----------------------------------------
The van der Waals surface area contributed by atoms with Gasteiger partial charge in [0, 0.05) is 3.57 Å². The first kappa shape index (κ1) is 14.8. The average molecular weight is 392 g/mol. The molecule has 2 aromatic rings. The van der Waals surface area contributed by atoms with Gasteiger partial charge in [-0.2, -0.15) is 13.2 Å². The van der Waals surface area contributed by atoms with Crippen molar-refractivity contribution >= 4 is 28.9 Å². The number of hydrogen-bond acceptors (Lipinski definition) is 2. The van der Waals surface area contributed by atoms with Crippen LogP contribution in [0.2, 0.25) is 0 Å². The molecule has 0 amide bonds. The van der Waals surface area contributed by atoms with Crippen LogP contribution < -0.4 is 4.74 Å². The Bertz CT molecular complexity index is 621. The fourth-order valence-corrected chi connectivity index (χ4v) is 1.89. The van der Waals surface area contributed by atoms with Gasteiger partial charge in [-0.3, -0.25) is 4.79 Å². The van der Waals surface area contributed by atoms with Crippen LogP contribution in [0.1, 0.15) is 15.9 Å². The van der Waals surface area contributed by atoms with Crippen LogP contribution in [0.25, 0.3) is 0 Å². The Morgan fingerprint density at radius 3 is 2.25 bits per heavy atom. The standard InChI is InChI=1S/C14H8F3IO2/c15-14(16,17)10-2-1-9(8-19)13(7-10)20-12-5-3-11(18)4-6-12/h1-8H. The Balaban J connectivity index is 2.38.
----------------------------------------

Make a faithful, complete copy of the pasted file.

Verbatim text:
The van der Waals surface area contributed by atoms with Gasteiger partial charge in [0, 0.05) is 3.57 Å². The first kappa shape index (κ1) is 14.8. The average molecular weight is 392 g/mol. The molecule has 2 aromatic rings. The van der Waals surface area contributed by atoms with Gasteiger partial charge in [-0.2, -0.15) is 13.2 Å². The van der Waals surface area contributed by atoms with Crippen molar-refractivity contribution >= 4 is 28.9 Å². The number of hydrogen-bond acceptors (Lipinski definition) is 2. The van der Waals surface area contributed by atoms with Crippen LogP contribution in [0.2, 0.25) is 0 Å². The molecule has 0 amide bonds. The van der Waals surface area contributed by atoms with Crippen LogP contribution < -0.4 is 4.74 Å². The Bertz CT molecular complexity index is 621. The fourth-order valence-corrected chi connectivity index (χ4v) is 1.89. The van der Waals surface area contributed by atoms with Gasteiger partial charge in [-0.3, -0.25) is 4.79 Å². The van der Waals surface area contributed by atoms with Crippen LogP contribution in [0.1, 0.15) is 15.9 Å². The van der Waals surface area contributed by atoms with Crippen LogP contribution in [0.25, 0.3) is 0 Å². The Morgan fingerprint density at radius 3 is 2.25 bits per heavy atom. The standard InChI is InChI=1S/C14H8F3IO2/c15-14(16,17)10-2-1-9(8-19)13(7-10)20-12-5-3-11(18)4-6-12/h1-8H. The Balaban J connectivity index is 2.38.